By Miguel Luengo.
The doubles team of Mike and Bob Bryan kept the United States' hopes alive in the Davis Cup semifinals, scoring a 6-3, 3-6, 7-5, 7-5 victory here Saturday over Spain's Marcel Granollers and Marc Lopez.
The twin brothers, winners of a record 12 Grand Slam doubles titles and gold medalists at the London Olympics, overcame a strong performance by Lopez and took advantage of an injury to Granollers to snag a hard-fought victory on clay at the Parque Hermanos Castro stadium in this northwestern Spanish city.
Granollers, former world No. 5 in doubles and winners of eight doubles titles, suffered an injury to his left calf during the extremely long third game of the second set.
The Spaniards finally held serve after 15 minutes and nine break points to consolidate their break of serve in the previous game, but Granollers' ailment posed a major obstacle to the duo's chances in the match.
Julian Casanova, the Spanish team's trainer, applied a spray and a heavy bandage to Granollers' leg, but concern was written all over the faces of both the player and Spanish captain Alex Corretja.
The skipper even gave Granollers the option of retiring from the match, but he decided to soldier on.
The player's lack of mobility forced the Spanish team to alter its strategy and send Lopez crossing daringly at the net and covering all empty spaces on his side of the court.
The tactic disrupted the Americans' rhythm and the Spaniards took the second set and went up 3-1 in the fourth set, but the Americans broke back and then won the match when Lopez double-faulted on match point.
Despite the loss, the Spaniards troubled the world's top-ranked doubles team, hitting 80 winners to 35 for the Bryans.
The Americans, however, were the steadier of the two teams and limited their unforced errors to just 26, compared with 74 for the Spanish duo.
"We gave everything on the court. It's too bad about Marcel," Lopez said in an on-court interview. "Tennis wasn't fair with him today, because we felt comfortable. It's unfortunate."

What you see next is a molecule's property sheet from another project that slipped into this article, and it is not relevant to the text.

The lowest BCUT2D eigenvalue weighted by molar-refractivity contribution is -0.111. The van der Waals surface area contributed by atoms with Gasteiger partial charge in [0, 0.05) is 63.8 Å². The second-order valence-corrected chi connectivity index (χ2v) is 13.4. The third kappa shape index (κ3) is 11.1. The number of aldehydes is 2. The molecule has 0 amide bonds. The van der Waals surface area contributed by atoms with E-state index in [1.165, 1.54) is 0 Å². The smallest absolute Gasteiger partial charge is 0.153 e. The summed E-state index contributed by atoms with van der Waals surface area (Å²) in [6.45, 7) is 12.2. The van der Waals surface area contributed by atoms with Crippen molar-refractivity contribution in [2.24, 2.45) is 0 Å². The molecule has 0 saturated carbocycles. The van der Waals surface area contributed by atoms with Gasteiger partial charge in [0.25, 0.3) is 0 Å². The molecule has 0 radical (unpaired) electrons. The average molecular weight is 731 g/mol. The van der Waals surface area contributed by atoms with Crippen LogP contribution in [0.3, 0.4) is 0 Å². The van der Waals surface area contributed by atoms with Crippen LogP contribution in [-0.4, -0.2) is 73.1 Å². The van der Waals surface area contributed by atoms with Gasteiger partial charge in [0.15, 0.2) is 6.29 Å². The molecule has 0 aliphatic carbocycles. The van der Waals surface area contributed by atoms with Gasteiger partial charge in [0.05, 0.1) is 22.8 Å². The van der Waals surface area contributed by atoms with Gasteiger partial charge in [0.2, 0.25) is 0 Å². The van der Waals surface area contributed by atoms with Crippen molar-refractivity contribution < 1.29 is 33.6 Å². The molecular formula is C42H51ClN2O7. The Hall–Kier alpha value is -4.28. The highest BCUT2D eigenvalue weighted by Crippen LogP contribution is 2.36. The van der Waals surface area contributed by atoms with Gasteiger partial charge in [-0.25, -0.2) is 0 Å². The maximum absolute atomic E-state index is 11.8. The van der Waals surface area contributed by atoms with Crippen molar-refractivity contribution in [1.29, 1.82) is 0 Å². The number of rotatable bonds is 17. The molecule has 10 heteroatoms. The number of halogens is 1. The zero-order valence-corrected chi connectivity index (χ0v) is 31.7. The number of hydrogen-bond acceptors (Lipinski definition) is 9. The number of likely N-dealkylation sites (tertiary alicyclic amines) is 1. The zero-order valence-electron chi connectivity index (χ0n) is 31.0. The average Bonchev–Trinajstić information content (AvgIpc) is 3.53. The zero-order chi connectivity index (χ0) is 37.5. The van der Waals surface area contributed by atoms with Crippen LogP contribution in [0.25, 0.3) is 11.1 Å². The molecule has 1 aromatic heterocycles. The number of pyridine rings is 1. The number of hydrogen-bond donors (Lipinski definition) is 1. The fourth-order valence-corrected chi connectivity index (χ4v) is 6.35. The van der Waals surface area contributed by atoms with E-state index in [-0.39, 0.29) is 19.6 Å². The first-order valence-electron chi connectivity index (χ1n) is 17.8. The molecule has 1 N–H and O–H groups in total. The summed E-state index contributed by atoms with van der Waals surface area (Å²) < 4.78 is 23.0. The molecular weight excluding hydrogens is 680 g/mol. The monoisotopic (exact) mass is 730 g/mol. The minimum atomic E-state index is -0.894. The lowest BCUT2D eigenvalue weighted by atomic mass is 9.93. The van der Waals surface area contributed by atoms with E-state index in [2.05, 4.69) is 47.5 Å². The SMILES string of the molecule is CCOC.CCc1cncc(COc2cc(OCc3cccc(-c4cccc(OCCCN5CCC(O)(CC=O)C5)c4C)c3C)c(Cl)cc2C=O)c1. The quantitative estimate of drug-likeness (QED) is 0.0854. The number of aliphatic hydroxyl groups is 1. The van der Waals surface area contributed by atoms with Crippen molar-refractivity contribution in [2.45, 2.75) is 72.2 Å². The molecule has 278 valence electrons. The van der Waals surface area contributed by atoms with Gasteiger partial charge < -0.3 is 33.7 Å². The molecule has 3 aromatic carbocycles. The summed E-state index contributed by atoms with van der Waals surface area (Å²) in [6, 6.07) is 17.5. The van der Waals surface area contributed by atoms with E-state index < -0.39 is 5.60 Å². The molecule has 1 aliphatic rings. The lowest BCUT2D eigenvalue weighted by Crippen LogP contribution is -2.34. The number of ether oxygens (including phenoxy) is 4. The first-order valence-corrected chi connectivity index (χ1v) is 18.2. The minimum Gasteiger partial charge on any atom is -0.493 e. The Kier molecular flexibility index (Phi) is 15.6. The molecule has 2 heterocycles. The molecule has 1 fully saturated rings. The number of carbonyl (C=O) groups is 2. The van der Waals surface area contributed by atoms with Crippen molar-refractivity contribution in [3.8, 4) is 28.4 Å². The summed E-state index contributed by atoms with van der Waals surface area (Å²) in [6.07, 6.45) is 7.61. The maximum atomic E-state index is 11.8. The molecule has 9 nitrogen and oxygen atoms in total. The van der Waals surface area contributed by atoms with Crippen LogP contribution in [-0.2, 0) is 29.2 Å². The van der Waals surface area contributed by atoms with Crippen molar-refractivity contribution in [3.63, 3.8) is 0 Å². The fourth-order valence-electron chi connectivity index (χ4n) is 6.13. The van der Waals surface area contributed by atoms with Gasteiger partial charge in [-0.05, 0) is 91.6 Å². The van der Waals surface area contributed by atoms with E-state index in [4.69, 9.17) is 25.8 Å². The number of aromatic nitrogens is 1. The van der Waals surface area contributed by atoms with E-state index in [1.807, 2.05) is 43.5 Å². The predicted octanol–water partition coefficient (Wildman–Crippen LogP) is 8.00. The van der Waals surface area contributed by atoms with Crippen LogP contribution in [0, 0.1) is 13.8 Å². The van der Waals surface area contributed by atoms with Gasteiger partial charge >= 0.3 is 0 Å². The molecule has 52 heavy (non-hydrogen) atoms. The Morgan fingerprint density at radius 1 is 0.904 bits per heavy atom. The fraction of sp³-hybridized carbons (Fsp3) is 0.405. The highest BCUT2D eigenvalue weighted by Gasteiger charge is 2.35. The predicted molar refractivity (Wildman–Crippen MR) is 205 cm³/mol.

Granollers, meanwhile, said it never dawned on him to quit the match.
"In Davis Cup, it never occurred to me to stop. Marc is really patient and it's thanks to him we did this match ... We played at a high level and tried until the end."
"The Bryans were better under the circumstances," Corretja said, adding that Lopez "showed why he's No. 8 in the world (in doubles)."
The Americans, meanwhile, breathed a sigh of relief after getting on the scoreboard and giving themselves a chance to steal a victory in Sunday's reverse singles.
"It's never easy to play in these conditions as the crowd is loud," Mike Bryan said. "Granollers might have hurt his calf there and we backed off the gas there a little bit. You always want to play aggressive in those situations but I'm proud of the way we picked it up at the end and played some good tennis."
Sunday's first singles match will pit David Ferrer - Spain's top player due to the absence of injured Rafael Nadal - against top American player John Isner.
If Isner pulls off the upset, the contest will come down to a battle between American Sam Querrey and Spain's Nicolas Almagro.
"Tomorrow, obviously, is a little bit different with one versus one and two versus two," U.S. captain Jim Courier said.
"Ferrer is such a warrior and a great competitor and John's going to have to play better than he did yesterday to stand a chance. He's a little bit more physically taxed than David is for sure (after a five-set loss on Friday)."
"Sam I think will have a chance. If it gets to a fifth match a lot of the pressure actually shifts in the other direction. Momentum is important and it shifts quickly in Davis Cup," Courier said.
Argentina and the Czech Republic were tied 1-1 after Friday's singles play in the other Davis Cup semifinal, which is being played on clay in Buenos Aires. EFE